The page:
exposure but the parents can control the situation by going outside to smoke
which would still allow them to smoke and decrease the risk of harming their
children if they do not want to quit their habit.” She also said that there
should be stricter laws as they have failed to do their duty as a caretaker and
provide a safe environment for their children. In this case, the parents are
purposely harming their children by not adhering to doctors and nurses and
continuing smoking. Abdullah along with Brittany said the same thing. He said,
“the kids have no control over it when their parents smoke in their car and it
does the kids harm.” When the parents smoke in the house and around their
children then the children have to breathe it in and the smell gets stuck in
their clothes and their hair where other people can smell it and again the
children do not have any control over that.

            My
opinion was also the same as that of Brittany’s and Abdullah. If the parents
want to smoke and not give up their smoking habit then they have an option of
stepping out and smoking instead of risking their children’s life over and over
again. Some pros of them doing this include, better health of their children,
it will also reduce the number of cigarettes they themselves smoke as they will
have to step outside to smoke compared to continuously smoking inside their
house or car, this will also benefit their health and keep their lungs healthy.

According to Arthur Caplan, in “Is Parental Smoking Child Abuse?” more than 24
million, or about 37%, of children in the United States have been exposed to
secondhand smoke. So, if parents start being extra cautious and caring around
their children this could prevent more children from being exposed to
secondhand smoke. Secondhand smoke is also responsible for between 150,000 and
300,000 lower respiratory infections in infants and children younger than 18
months, resulting in between 7500 and 15000 hospitalizations each year.

(Caplan) Avoiding smoking near children could also prevent 430 sudden infants
death in children due to secondhand smoke annually. All of this can be done
with just a little understanding from parents concerning their children’s
health. Taking action against them in court could force them to change, as they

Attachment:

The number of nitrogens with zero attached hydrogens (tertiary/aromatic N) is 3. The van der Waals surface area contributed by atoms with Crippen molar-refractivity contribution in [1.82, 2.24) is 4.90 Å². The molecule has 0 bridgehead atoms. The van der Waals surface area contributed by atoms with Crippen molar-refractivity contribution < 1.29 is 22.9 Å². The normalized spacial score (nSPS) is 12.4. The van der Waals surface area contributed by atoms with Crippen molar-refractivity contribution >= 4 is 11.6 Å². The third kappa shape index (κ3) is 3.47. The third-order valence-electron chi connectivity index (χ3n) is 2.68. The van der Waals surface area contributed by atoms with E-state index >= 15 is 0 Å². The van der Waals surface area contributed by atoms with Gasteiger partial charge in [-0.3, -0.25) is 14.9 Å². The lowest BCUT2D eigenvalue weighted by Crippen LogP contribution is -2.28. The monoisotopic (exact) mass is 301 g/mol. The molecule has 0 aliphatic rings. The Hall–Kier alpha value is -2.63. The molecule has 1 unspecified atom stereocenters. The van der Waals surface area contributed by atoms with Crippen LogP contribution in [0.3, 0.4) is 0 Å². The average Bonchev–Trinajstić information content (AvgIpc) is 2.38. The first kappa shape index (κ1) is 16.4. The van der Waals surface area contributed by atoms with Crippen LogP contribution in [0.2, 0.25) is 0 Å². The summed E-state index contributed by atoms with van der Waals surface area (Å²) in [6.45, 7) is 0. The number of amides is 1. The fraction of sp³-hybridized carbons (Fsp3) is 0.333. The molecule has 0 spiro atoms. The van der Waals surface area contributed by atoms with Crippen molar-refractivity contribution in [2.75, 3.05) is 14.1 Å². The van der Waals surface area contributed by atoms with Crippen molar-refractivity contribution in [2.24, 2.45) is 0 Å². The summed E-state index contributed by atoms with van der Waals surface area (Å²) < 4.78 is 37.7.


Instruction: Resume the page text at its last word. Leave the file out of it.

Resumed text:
will be afraid that if they smoke or put their children’s life in danger then
their kids will be taken away from them.

            Some
of the cons of secondhand exposure include children’s death for something out
of their control. Secondhand smoke causes diseases in children including
pneumonia, asthma and lower respiratory infections. It can also cause heart
attacks and lung cancer with recurrent exposure. If court begins taking
stricter actions against parents who knowingly risk their lives then there is
also that chance that people will begin hiding correct information from their
healthcare providers. Treating it as a child abuse could also lead to parents
neglecting their child’s healthy completely because they are afraid of loosing
this children’s custody.

            Overall,
my classmates and I had the same viewpoint on how to handle this critical
issue. Even though we are all from different backgrounds what is considered
morally right and not is the same amongst all of us. Secondhand smoking not only puts the child in the
hospital but there is also a chance of sudden death due to it. All the motels
and hotels in North have completed banned smoking and some states have also
banned smoking in cars while a child is present in the car. Stricter rules
should be passed keeping the children’s health in mind and same actions should
be taken against parents similar to someone who drinks and drives. Giving
drugs, selling drugs to a minor is a criminal act and intentional secondhand
smoke exposure to children is no less.